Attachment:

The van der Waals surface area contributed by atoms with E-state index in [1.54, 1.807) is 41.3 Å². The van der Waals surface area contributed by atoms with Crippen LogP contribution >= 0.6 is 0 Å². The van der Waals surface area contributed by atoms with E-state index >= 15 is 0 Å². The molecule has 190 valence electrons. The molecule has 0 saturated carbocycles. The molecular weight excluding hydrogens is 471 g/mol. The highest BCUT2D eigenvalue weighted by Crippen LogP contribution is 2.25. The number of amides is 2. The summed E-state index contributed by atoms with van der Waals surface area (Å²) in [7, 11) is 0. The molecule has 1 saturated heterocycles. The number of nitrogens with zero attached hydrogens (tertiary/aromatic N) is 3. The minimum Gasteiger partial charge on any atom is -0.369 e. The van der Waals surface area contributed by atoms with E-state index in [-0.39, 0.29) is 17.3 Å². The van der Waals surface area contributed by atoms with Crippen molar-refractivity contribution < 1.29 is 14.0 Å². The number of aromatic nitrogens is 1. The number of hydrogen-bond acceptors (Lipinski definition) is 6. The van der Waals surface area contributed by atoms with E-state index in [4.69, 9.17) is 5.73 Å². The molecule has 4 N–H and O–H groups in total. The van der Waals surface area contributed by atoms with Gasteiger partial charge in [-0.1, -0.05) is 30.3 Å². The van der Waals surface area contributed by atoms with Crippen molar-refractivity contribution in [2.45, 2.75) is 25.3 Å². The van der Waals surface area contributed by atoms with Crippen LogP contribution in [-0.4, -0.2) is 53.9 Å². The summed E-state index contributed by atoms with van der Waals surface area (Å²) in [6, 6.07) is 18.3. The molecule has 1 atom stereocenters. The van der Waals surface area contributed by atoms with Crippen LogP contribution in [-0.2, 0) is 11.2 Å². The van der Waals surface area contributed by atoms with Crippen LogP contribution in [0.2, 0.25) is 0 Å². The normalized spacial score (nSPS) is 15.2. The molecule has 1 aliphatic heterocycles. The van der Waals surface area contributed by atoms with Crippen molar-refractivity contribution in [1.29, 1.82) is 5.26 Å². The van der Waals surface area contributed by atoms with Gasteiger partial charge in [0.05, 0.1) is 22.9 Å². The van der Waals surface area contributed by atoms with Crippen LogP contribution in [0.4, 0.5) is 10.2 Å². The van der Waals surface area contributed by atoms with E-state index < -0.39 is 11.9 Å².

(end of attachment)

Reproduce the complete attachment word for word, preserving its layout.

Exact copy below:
The van der Waals surface area contributed by atoms with E-state index in [1.54, 1.807) is 41.3 Å². The van der Waals surface area contributed by atoms with Crippen LogP contribution >= 0.6 is 0 Å². The van der Waals surface area contributed by atoms with E-state index >= 15 is 0 Å². The molecule has 190 valence electrons. The molecule has 0 saturated carbocycles. The molecular weight excluding hydrogens is 471 g/mol. The highest BCUT2D eigenvalue weighted by Crippen LogP contribution is 2.25. The number of amides is 2. The summed E-state index contributed by atoms with van der Waals surface area (Å²) in [7, 11) is 0. The molecule has 1 saturated heterocycles. The number of nitrogens with zero attached hydrogens (tertiary/aromatic N) is 3. The minimum Gasteiger partial charge on any atom is -0.369 e. The van der Waals surface area contributed by atoms with E-state index in [-0.39, 0.29) is 17.3 Å². The van der Waals surface area contributed by atoms with Crippen molar-refractivity contribution < 1.29 is 14.0 Å². The number of aromatic nitrogens is 1. The number of hydrogen-bond acceptors (Lipinski definition) is 6. The van der Waals surface area contributed by atoms with E-state index in [4.69, 9.17) is 5.73 Å². The molecule has 4 N–H and O–H groups in total. The van der Waals surface area contributed by atoms with Gasteiger partial charge in [-0.1, -0.05) is 30.3 Å². The van der Waals surface area contributed by atoms with Crippen molar-refractivity contribution in [2.45, 2.75) is 25.3 Å². The van der Waals surface area contributed by atoms with Crippen LogP contribution in [-0.4, -0.2) is 53.9 Å². The summed E-state index contributed by atoms with van der Waals surface area (Å²) in [6, 6.07) is 18.3. The molecule has 1 atom stereocenters. The van der Waals surface area contributed by atoms with Crippen LogP contribution in [-0.2, 0) is 11.2 Å². The van der Waals surface area contributed by atoms with Crippen LogP contribution in [0.2, 0.25) is 0 Å². The normalized spacial score (nSPS) is 15.2. The molecule has 1 aliphatic heterocycles. The van der Waals surface area contributed by atoms with Crippen molar-refractivity contribution in [1.29, 1.82) is 5.26 Å². The van der Waals surface area contributed by atoms with Gasteiger partial charge in [0.05, 0.1) is 22.9 Å². The van der Waals surface area contributed by atoms with Crippen LogP contribution in [0.4, 0.5) is 10.2 Å². The van der Waals surface area contributed by atoms with E-state index < -0.39 is 11.9 Å².